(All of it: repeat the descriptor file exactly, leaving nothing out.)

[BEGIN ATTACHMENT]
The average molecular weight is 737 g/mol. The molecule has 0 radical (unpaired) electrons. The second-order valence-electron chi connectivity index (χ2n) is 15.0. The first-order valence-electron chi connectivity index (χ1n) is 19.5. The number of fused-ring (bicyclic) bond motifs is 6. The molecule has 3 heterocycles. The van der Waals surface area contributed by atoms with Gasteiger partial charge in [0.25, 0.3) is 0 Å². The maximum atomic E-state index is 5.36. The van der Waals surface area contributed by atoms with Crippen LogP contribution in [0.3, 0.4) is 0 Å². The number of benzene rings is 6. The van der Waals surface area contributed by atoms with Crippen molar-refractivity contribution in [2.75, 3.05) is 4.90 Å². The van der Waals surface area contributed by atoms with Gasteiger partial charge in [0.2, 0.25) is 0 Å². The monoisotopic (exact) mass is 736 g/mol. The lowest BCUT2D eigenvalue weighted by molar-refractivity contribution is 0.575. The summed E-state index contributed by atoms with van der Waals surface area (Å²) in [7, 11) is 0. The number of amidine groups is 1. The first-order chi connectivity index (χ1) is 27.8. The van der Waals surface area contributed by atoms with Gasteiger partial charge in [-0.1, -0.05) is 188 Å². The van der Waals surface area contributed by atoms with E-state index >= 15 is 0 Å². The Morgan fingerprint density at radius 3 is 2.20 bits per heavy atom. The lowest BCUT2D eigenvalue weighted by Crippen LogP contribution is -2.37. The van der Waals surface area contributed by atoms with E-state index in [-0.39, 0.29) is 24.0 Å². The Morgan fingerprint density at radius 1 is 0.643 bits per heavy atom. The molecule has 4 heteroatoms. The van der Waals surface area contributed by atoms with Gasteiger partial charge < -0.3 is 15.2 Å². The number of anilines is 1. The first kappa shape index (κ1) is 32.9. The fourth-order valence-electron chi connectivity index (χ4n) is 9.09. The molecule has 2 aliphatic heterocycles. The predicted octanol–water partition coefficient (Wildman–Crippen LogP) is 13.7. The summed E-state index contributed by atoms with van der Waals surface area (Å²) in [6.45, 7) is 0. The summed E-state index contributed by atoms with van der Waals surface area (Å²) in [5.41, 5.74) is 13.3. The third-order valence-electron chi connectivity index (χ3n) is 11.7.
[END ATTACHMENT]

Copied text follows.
The average molecular weight is 737 g/mol. The molecule has 0 radical (unpaired) electrons. The second-order valence-electron chi connectivity index (χ2n) is 15.0. The first-order valence-electron chi connectivity index (χ1n) is 19.5. The number of fused-ring (bicyclic) bond motifs is 6. The molecule has 3 heterocycles. The van der Waals surface area contributed by atoms with Gasteiger partial charge in [0.25, 0.3) is 0 Å². The maximum atomic E-state index is 5.36. The van der Waals surface area contributed by atoms with Crippen LogP contribution in [0.3, 0.4) is 0 Å². The number of benzene rings is 6. The van der Waals surface area contributed by atoms with Crippen molar-refractivity contribution in [2.75, 3.05) is 4.90 Å². The van der Waals surface area contributed by atoms with Gasteiger partial charge in [0.2, 0.25) is 0 Å². The monoisotopic (exact) mass is 736 g/mol. The lowest BCUT2D eigenvalue weighted by molar-refractivity contribution is 0.575. The summed E-state index contributed by atoms with van der Waals surface area (Å²) in [7, 11) is 0. The number of amidine groups is 1. The first-order chi connectivity index (χ1) is 27.8. The van der Waals surface area contributed by atoms with Gasteiger partial charge in [-0.1, -0.05) is 188 Å². The van der Waals surface area contributed by atoms with E-state index >= 15 is 0 Å². The Morgan fingerprint density at radius 3 is 2.20 bits per heavy atom. The lowest BCUT2D eigenvalue weighted by Crippen LogP contribution is -2.37. The van der Waals surface area contributed by atoms with E-state index in [-0.39, 0.29) is 24.0 Å². The Morgan fingerprint density at radius 1 is 0.643 bits per heavy atom. The molecule has 4 heteroatoms. The van der Waals surface area contributed by atoms with Gasteiger partial charge < -0.3 is 15.2 Å². The number of anilines is 1. The first kappa shape index (κ1) is 32.9. The fourth-order valence-electron chi connectivity index (χ4n) is 9.09. The molecule has 2 aliphatic heterocycles. The predicted octanol–water partition coefficient (Wildman–Crippen LogP) is 13.7. The summed E-state index contributed by atoms with van der Waals surface area (Å²) in [6.45, 7) is 0. The summed E-state index contributed by atoms with van der Waals surface area (Å²) in [5.41, 5.74) is 13.3. The third-order valence-electron chi connectivity index (χ3n) is 11.7.